Stranded Friends Hit The Road to Bypass Southwest's Cancellation Chaos

The 12-hour road trip from Mansfield to Denver became the best option to get them back to work

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A 12-hour drive from Mansfield, Texas, to Denver, Colorado, was not in the plans for Heather Huante, her two roommates, and her boyfriend. Plan A was a 90-minute flight on Southwest Airlines.

"Rather than risking the flights getting canceled, we decided for the sake of needing to get back to work, we would jump in the car instead," Huante said.

The road trip became their best plan when Huante's mom made an offer they couldn't refuse.

"My mom said, 'You take my car. I'll go get the oil changed. Get the tires rotated. I'll fly out to Denver eventually and pick it back up and drive it back to Texas,'" Huante said. "The generosity of my mother is how this all happened."

Huante and her boyfriend had already endured a horrible Southwest flight last Friday night that didn't end until 4:45 the next morning when they finally got to her mom and dad's house in Mansfield.

"We really did feel lucky to have made it because we heard it was a lot worse. But I knew the domino effect was gradually getting worse and I did not want a replay of that," she said.

SWAPA, the union that represents Southwest Airlines' pilots, says the way Southwest routes are designed is part of the reason the airline has had such a difficult time rebounding from winter weather delays and cancellations.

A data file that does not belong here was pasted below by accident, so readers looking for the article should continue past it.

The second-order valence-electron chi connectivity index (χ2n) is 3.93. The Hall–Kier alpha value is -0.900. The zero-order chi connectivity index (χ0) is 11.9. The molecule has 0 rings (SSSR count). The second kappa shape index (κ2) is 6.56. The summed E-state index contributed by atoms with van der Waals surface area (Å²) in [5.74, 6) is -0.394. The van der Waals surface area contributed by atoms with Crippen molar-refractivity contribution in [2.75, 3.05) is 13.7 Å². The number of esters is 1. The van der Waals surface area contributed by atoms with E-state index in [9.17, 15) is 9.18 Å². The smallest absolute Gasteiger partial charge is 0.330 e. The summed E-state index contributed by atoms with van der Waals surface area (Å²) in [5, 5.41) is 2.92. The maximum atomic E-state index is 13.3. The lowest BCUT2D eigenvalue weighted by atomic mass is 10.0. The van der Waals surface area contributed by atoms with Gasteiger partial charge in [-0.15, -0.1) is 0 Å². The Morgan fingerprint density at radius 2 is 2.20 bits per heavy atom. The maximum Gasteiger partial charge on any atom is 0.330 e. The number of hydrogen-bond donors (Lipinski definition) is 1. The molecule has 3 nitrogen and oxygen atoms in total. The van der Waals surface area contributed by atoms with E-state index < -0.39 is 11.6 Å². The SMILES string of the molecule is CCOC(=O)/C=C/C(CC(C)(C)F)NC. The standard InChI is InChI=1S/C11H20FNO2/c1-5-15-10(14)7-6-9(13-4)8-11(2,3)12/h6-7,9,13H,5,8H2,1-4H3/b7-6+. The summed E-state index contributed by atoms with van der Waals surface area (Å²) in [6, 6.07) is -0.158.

Her two roommates didn't want to chance it either. They said quick goodbyes to families in Kaufman and Grapevine to get to Mansfield and catch a ride.

"I feel that everyone understands the problem at hand and is being realistic. So my parents were like, 'You need to hop in that car ASAP'," said Camille Doster, an occupational therapist who was spending the holidays with family in Kaufman. "I freaked out thinking I wasn't going to be able to get back. So, I just got my backpack and drove to Mansfield. So, I'll worry about the rest of my belongings later."

It's a similar story for Jami Hopkins. She was at her parents' house in Grapevine when Huante, her roommate, let her know another plan to get back to jobs near Denver was in the works.

"Me and my parents were looking at the flights and everything was canceled from Dallas to Denver. Every single flight was canceled that we saw," said Hopkins, who is a nurse. "Heather's option to jump in the car with her was the safest option. So, here we are with my friends vs people I don't know."

The four friends left Mansfield about mid-morning on Tuesday. They were loaded with snacks from Huante's mom and ready for the adventure.

"We knew we could control this. We could not control the sky. So, that made it an easy decision," Huante said.

They found an open road, blue skies and others from Texas with the same backup plan. A Sprinter van going their way had "Thanks Southwest Airlines. Colorado bound. #wheresmybag" written on the back windshield.

After a 12-hour drive, the four friends are back in Denver - and back on the job.

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